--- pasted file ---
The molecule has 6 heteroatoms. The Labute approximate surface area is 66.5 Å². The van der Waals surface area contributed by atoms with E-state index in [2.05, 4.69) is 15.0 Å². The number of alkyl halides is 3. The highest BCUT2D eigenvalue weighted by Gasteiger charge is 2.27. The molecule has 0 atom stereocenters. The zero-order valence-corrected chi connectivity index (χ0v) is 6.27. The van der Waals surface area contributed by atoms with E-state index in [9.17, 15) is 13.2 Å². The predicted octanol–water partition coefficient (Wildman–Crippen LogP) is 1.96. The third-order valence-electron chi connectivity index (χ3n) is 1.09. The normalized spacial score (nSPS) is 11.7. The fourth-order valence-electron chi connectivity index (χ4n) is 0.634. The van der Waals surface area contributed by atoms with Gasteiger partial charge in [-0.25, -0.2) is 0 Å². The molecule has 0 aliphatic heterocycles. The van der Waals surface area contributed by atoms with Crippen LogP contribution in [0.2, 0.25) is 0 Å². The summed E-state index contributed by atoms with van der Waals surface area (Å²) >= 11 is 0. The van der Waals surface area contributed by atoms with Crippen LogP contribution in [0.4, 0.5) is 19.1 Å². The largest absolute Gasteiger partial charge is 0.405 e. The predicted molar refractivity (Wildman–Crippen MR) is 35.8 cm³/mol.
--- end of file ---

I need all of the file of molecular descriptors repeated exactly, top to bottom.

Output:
The molecule has 6 heteroatoms. The Labute approximate surface area is 66.5 Å². The van der Waals surface area contributed by atoms with E-state index in [2.05, 4.69) is 15.0 Å². The number of alkyl halides is 3. The highest BCUT2D eigenvalue weighted by Gasteiger charge is 2.27. The molecule has 0 atom stereocenters. The zero-order valence-corrected chi connectivity index (χ0v) is 6.27. The van der Waals surface area contributed by atoms with E-state index in [9.17, 15) is 13.2 Å². The predicted octanol–water partition coefficient (Wildman–Crippen LogP) is 1.96. The third-order valence-electron chi connectivity index (χ3n) is 1.09. The normalized spacial score (nSPS) is 11.7. The fourth-order valence-electron chi connectivity index (χ4n) is 0.634. The van der Waals surface area contributed by atoms with Gasteiger partial charge in [-0.25, -0.2) is 0 Å². The molecule has 0 aliphatic heterocycles. The van der Waals surface area contributed by atoms with Crippen LogP contribution in [0.2, 0.25) is 0 Å². The summed E-state index contributed by atoms with van der Waals surface area (Å²) >= 11 is 0. The van der Waals surface area contributed by atoms with Crippen LogP contribution in [0.4, 0.5) is 19.1 Å². The largest absolute Gasteiger partial charge is 0.405 e. The predicted molar refractivity (Wildman–Crippen MR) is 35.8 cm³/mol.